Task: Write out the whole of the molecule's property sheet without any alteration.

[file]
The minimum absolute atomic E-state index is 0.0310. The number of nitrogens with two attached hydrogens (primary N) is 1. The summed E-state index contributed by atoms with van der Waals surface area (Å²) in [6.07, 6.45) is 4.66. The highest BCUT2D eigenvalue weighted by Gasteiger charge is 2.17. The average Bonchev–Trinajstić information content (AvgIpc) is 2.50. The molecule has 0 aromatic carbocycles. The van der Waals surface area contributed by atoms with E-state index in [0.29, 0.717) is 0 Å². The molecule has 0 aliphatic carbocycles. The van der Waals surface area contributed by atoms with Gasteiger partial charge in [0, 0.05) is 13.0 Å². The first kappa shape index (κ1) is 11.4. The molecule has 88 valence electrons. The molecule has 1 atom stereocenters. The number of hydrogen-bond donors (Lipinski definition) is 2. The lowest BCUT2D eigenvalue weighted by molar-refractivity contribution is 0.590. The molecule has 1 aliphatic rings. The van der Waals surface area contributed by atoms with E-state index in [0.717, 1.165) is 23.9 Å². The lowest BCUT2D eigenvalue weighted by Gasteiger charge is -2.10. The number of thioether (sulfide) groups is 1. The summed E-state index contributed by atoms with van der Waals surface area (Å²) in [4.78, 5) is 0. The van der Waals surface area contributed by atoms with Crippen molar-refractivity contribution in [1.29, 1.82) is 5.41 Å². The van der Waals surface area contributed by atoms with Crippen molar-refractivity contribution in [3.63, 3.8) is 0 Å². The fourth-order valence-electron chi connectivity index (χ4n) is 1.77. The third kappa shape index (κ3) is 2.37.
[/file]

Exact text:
The minimum absolute atomic E-state index is 0.0310. The number of nitrogens with two attached hydrogens (primary N) is 1. The summed E-state index contributed by atoms with van der Waals surface area (Å²) in [6.07, 6.45) is 4.66. The highest BCUT2D eigenvalue weighted by Gasteiger charge is 2.17. The average Bonchev–Trinajstić information content (AvgIpc) is 2.50. The molecule has 0 aromatic carbocycles. The van der Waals surface area contributed by atoms with E-state index in [0.29, 0.717) is 0 Å². The molecule has 0 aliphatic carbocycles. The van der Waals surface area contributed by atoms with Gasteiger partial charge in [0, 0.05) is 13.0 Å². The first kappa shape index (κ1) is 11.4. The molecule has 88 valence electrons. The molecule has 1 atom stereocenters. The number of hydrogen-bond donors (Lipinski definition) is 2. The lowest BCUT2D eigenvalue weighted by molar-refractivity contribution is 0.590. The molecule has 1 aliphatic rings. The van der Waals surface area contributed by atoms with E-state index in [0.717, 1.165) is 23.9 Å². The lowest BCUT2D eigenvalue weighted by Gasteiger charge is -2.10. The number of thioether (sulfide) groups is 1. The summed E-state index contributed by atoms with van der Waals surface area (Å²) in [4.78, 5) is 0. The van der Waals surface area contributed by atoms with Crippen molar-refractivity contribution in [1.29, 1.82) is 5.41 Å². The van der Waals surface area contributed by atoms with Crippen molar-refractivity contribution in [3.63, 3.8) is 0 Å². The fourth-order valence-electron chi connectivity index (χ4n) is 1.77. The third kappa shape index (κ3) is 2.37.